Flex Your Job
Credit Suisse Perspectives

Flex Your Job

Time has always been a scarce resource. Credit Suisse aims to help its employees to find the right work-life balance by offering flexible job arrangements. The options range from part-time positions to home office, a personalized work schedule or sabbatical leave – whenever possible.

As Credit Suisse's workforce evolves and diversifies, work patterns beyond the traditional full-time position are becoming increasingly important. Offering flexible job models not only suits the needs of employees juggling work and family responsibilities, studies, hobbies or community service. It also results in greater commitment, productivity and retention as staff have more control of their time and accountability for achieving excellent results. This flexibility also reduces unplanned absences and improves employees' health and well-being. "Credit Suisse tries to accommodate the needs of employees at all levels, and hence offers flexible work arrangements where it is feasible in terms of the job content," says Tali Zimmerman-Baer, the bank's Global Head of Internal Mobility and Diversity Recruitment.

Beyond the Usual Part-Time

On top of the most popular flexible work arrangements such as 50 percent part-time positions or working from home once a week, Credit Suisse offers a variety of other options. "In Switzerland, many people request a 90 percent role, meaning they have a day off every other week or a half-day off every Wednesday, for example. This slightly reduced work load is tremendously appreciated and helpful for many," according to Claudia Segers, the bank's Global Head of Diversity and Inclusion.

In the Asia Pacific region, working from home on an ad hoc basis is the most common solution. "This allows employees the flexibility to balance work and family responsibilities, an option greatly appreciated by working mothers. But this is not just something that is utilised by working mums. Many of our staff work across different time zones. A personalized work schedule enables them to respond to the needs of clients or colleagues based in different parts of the world, and to communicate with them via conference or video calls," points out Kwee Bee Teo, from the bank's Asia Pacific Diversity and Inclusion team.
Job sharing, when two or more workers do similar work or have complementary skills and share one position, as well as paid or unpaid sabbaticals, are among the other options available. Occasional flexible working is also offered and a popular option with employees facing a family emergency, those involved with a local charity, as well as some Muslim employees during the fasting period Ramadan.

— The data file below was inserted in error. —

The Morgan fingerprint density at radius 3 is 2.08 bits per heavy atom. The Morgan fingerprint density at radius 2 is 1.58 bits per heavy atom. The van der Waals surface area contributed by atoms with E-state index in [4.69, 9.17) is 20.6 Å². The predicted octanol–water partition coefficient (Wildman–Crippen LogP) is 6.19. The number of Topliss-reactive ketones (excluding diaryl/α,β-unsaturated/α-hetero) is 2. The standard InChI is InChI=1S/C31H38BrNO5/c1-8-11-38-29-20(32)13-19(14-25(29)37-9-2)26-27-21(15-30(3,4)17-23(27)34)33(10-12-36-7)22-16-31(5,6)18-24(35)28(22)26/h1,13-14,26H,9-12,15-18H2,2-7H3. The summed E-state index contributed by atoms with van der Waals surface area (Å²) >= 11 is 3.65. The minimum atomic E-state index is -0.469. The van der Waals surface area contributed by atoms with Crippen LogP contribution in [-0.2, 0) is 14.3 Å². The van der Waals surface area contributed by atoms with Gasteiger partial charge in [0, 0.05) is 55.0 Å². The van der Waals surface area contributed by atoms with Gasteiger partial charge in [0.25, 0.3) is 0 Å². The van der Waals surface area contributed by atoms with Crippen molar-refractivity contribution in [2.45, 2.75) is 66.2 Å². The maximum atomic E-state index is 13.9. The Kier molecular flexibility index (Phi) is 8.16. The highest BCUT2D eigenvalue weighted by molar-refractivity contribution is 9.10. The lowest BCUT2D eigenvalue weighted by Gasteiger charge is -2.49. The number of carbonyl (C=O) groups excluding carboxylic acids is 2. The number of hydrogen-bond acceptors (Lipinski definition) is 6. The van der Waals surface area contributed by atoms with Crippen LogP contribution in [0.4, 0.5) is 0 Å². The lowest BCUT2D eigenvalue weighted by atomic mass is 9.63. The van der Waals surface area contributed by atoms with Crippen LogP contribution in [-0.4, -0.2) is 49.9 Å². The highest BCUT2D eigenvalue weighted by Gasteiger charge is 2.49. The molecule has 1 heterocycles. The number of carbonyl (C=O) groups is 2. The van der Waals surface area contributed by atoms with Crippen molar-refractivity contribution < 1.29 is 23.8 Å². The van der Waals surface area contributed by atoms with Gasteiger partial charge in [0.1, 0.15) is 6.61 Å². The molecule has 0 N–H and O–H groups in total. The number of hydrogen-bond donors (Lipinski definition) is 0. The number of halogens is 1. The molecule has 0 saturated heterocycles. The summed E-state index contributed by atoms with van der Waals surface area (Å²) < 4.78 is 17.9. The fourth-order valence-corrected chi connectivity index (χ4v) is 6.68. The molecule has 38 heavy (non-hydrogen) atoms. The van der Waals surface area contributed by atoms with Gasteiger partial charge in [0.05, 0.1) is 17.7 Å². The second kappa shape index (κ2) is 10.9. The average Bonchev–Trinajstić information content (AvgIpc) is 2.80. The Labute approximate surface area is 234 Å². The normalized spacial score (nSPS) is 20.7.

The options just mentioned, however, depend on the laws and regulations in place in the various countries and regions where Credit Suisse operates. "We recognise that our employees are aiming to achieve a work-life balance and try to support this where possible," notes Michelle Mendelsson, Head of Diversity and Inclusion in the EMEA region.

Generational Differences Emerge Regarding Flex Job Needs

Younger employees in their twenties often request part-time work to continue their higher education and complete their degrees. They sometimes also ask for reduced hours to pursue their outside interests. "One employee, for instance, used a part-time arrangement to train for the discus competition at the London 2012 Olympic Games," explains Mendelsson.

The next age bracket, those between 30 and 50, generally requests flexible working arrangements to be able to combine their professional commitments with raising a family or caring for elderly family members. Some also ask for part-time work to support the career development of their partner. When it comes to the bank's older workers, some reduce their work load to transition more smoothly into retirement. "We are really offering a very broad range of opportunities when it comes to flexible working , depending on the job, the position and the department's needs," underlines Paula Langer, who works at the bank's Swiss Diversity and Inclusion team.

Another trend is the increasing number of men adopting a flexible job, even though they remain a minority. "The days when women took all the responsibility at home are over. Younger men, who often only saw their own dads at the weekend, want to be around more while their children are growing up," says Langer.

Flexible Jobs Expand the Talent Pool

"Flexible working is often one of the main things attracting a potential employee to Credit Suisse," says Kwee Bee. "There are more job candidates when flexible and agile working arrangements are offered, and this is true not just for working mothers but also for millennials," she adds. "The bank would be at a disadvantage, particularly against tech companies competing with us for talented candidates, if it didn't embrace flexible working options. We include this ‘open to discussing flexible/agile working' wherever possible in our job advertisements," explains Mendelsson. 

In Switzerland, where it is still tough to combine a full-time position with bringing up children, the Human Resource department receives up to 60 percent more applications if a role is advertised as potentially part-time. "We open up a much larger talent pool when we state that part-time is an option," notes Segers.

The implementation of flexible work practices is clearly a win-win situation for the bank and our employees.